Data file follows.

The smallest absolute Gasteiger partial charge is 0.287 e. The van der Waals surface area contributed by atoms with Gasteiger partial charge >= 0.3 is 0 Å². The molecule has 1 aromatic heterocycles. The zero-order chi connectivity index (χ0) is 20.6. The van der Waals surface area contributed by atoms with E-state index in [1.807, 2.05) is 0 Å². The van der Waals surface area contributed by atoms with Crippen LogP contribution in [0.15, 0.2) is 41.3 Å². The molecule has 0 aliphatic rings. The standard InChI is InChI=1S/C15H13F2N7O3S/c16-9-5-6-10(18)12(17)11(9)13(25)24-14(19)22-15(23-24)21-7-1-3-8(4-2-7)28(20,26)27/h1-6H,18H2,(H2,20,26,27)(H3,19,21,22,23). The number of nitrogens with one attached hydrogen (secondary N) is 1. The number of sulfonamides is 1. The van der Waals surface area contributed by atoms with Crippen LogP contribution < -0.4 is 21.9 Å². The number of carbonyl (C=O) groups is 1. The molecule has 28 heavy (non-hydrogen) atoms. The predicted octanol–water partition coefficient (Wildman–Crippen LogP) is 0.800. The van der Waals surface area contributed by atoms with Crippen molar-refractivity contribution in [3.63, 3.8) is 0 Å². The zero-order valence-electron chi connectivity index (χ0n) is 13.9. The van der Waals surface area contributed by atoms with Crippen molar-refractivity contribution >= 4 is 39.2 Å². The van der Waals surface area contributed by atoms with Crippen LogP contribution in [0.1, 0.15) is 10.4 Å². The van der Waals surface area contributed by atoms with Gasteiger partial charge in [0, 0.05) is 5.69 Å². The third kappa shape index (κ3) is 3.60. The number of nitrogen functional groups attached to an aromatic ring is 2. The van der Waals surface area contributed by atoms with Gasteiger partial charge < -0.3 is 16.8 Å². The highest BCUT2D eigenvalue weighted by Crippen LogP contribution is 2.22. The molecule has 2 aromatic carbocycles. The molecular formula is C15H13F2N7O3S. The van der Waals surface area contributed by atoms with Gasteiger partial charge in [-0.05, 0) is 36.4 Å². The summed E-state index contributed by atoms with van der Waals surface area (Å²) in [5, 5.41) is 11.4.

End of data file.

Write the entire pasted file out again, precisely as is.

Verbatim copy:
The smallest absolute Gasteiger partial charge is 0.287 e. The van der Waals surface area contributed by atoms with Gasteiger partial charge >= 0.3 is 0 Å². The molecule has 1 aromatic heterocycles. The zero-order chi connectivity index (χ0) is 20.6. The van der Waals surface area contributed by atoms with E-state index in [1.807, 2.05) is 0 Å². The van der Waals surface area contributed by atoms with Crippen LogP contribution in [0.15, 0.2) is 41.3 Å². The molecule has 0 aliphatic rings. The standard InChI is InChI=1S/C15H13F2N7O3S/c16-9-5-6-10(18)12(17)11(9)13(25)24-14(19)22-15(23-24)21-7-1-3-8(4-2-7)28(20,26)27/h1-6H,18H2,(H2,20,26,27)(H3,19,21,22,23). The number of nitrogens with one attached hydrogen (secondary N) is 1. The number of sulfonamides is 1. The van der Waals surface area contributed by atoms with Crippen LogP contribution < -0.4 is 21.9 Å². The number of carbonyl (C=O) groups is 1. The molecule has 28 heavy (non-hydrogen) atoms. The predicted octanol–water partition coefficient (Wildman–Crippen LogP) is 0.800. The van der Waals surface area contributed by atoms with Crippen molar-refractivity contribution in [3.63, 3.8) is 0 Å². The zero-order valence-electron chi connectivity index (χ0n) is 13.9. The van der Waals surface area contributed by atoms with Crippen molar-refractivity contribution >= 4 is 39.2 Å². The van der Waals surface area contributed by atoms with Crippen LogP contribution in [0.1, 0.15) is 10.4 Å². The van der Waals surface area contributed by atoms with Gasteiger partial charge in [0, 0.05) is 5.69 Å². The third kappa shape index (κ3) is 3.60. The number of nitrogen functional groups attached to an aromatic ring is 2. The van der Waals surface area contributed by atoms with Gasteiger partial charge < -0.3 is 16.8 Å². The highest BCUT2D eigenvalue weighted by Crippen LogP contribution is 2.22. The molecule has 2 aromatic carbocycles. The molecular formula is C15H13F2N7O3S. The van der Waals surface area contributed by atoms with Gasteiger partial charge in [-0.05, 0) is 36.4 Å². The summed E-state index contributed by atoms with van der Waals surface area (Å²) in [5, 5.41) is 11.4.